## 5. ALTERNATE-DISPLAY Provisions

### 5a. WINDOWS Overview

Field Groups/Windows:
In full-screen mode there is a single window represented by the entire screen. That single window can still be changed to display 1 of 4 different* field* groups (see the g’ interactive command, repeated below). Each of the 4 field groups has a unique separately configurable* summary area * and its own configurable* task area*.

In alternate-display mode, those 4 underlying field groups can now be made visible simultaneously, or can be turned individually at your command.

The summary area will always exist, even if it’s only the message line. At any given time only/ one/ summary area can be displayed. However, depending on your commands, there could be from/ zero / to/ four/ separate task displays currently showing on the screen.

Current Window:
The current’ window is the window associated with the summary area and the window to which task related commands are always directed. Since in alternate-display mode you can toggle the task display , some commands might be restricted for the current’ window.

A further complication arises when you have toggled the first summary area line . With the loss of the window name (the l’ toggled line), you’ll not easily know what window is the current’ window.

### 5b. COMMANDS for Windows

- | _ :/Show/Hide-Window(s)/ toggles
The -’ key turns the current’ window’s task display On and . When On, that task area will show a minimum of the columns header you’ve established with the f’ interactive command. It will also reflect any other task area options/toggles you’ve applied yielding zero or more tasks.

The _’ key does the same for all task displays. In other words, it switches between the currently visible task display(s) and any task display(s) you had toggled . If all 4 task displays are currently visible, this interactive command will leave the summary area as the only display element.

* = | + :/Equalize/Reset-Window(s) /
The =’ key forces the current’ window’s task display to be visible. It also reverses any active i’ (idle tasks), n’ (max tasks), u/U’ (user filter), o/O’ (other filter), v’ (hide children), L’ (locate) and !’ (combine cpus) commands. Also, if the window had been scrolled, it will be reset with this command. See topic 5c. SCROLLING a Window for additional information regarding vertical and horizontal scrolling.

The +’ key does the same for all windows. The four task displays will reappear, evenly balanced, while retaining any customizations previously applied beyond those noted for the =’ command toggle.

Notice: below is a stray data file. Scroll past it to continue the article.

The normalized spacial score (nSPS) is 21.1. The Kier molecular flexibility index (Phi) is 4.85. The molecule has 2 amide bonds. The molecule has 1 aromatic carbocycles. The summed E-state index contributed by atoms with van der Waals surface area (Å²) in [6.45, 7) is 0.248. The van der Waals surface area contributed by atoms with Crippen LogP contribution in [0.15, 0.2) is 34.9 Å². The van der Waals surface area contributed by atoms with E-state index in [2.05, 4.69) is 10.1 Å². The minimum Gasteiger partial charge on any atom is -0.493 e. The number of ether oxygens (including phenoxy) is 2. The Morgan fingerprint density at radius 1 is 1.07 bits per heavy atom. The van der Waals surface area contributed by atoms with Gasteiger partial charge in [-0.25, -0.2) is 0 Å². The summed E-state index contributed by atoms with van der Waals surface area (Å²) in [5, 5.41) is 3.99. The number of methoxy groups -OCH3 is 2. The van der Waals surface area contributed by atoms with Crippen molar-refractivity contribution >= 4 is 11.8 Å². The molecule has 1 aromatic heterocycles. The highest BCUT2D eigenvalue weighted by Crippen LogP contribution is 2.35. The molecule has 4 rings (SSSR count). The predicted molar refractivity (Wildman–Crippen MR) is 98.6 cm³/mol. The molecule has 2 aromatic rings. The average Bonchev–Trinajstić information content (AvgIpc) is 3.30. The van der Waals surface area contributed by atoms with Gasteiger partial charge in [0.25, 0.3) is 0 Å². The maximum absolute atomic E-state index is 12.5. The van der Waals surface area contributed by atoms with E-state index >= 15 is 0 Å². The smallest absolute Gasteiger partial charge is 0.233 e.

* A :/Alternate-Display-Mode/ toggle
This command will switch between full-screen mode and alternate-display mode.

The first time you issue this command, all four task displays will be shown. Thereafter when you switch modes, you will see only the task display(s) you’ve chosen to make visible.

* a | w :/Next-Window-Forward/Backward /
This will change the current’ window, which in turn changes the window to which commands are directed. These keys act in a circular fashion so you can reach any desired window using either key.

Assuming the window name is visible (you have not toggled l’ ), whenever the current’ window name loses its emphasis/color, that’s a reminder the task display is and many commands will be restricted.

* g :/Choose-Another-Window/Field-Group /
You will be prompted to enter a number between 1 and 4 designating the field group which should be made the current’ window.

In full-screen mode, this command is necessary to alter the current’ window. In alternate-display mode, it is simply a less convenient alternative to the a’ and w’ commands.

G :/Change-Window/Field-Group-Name /
You will be prompted for a new name to be applied to the current’ window. It does not require that the window name be visible (the l’ toggle to be On).
(no term)
The interactive commands shown with an asterisk (*’) have use beyond alternate-display mode.
      =, A, g    are always available
a, w       act the same with color mapping
and fields management


### 5c. SCROLLING a Window

Typically a task window is a partial view into a systems’s total tasks/threads which shows only some of the available fields/columns. With these scrolling keys, you can move that view vertically or horizontally to reveal any desired task or column.

Move the view up toward the first task row, until the first task is displayed at the top of the current’ window. The Up arrow key moves a single line while PgUp scrolls the entire window.
Move the view down toward the last task row, until the last task is the only task displayed at the top of the current’ window. The Down arrow key moves a single line while PgDn scrolls the entire window.
Left,*Right* :/Scroll-Columns /
Move the view of displayable fields horizontally one column at a time.

Note: As a reminder, some fields/columns are not fixed-width but allocated all remaining screen width when visible. When scrolling right or left, that feature may produce some unexpected results initially.

Additionally, there are special provisions for any variable width field when positioned as the last displayed field. Once that field is reached via the right arrow key, and is thus the only column shown, you can continue scrolling horizontally within such a field. See the C’ interactive command below for additional information.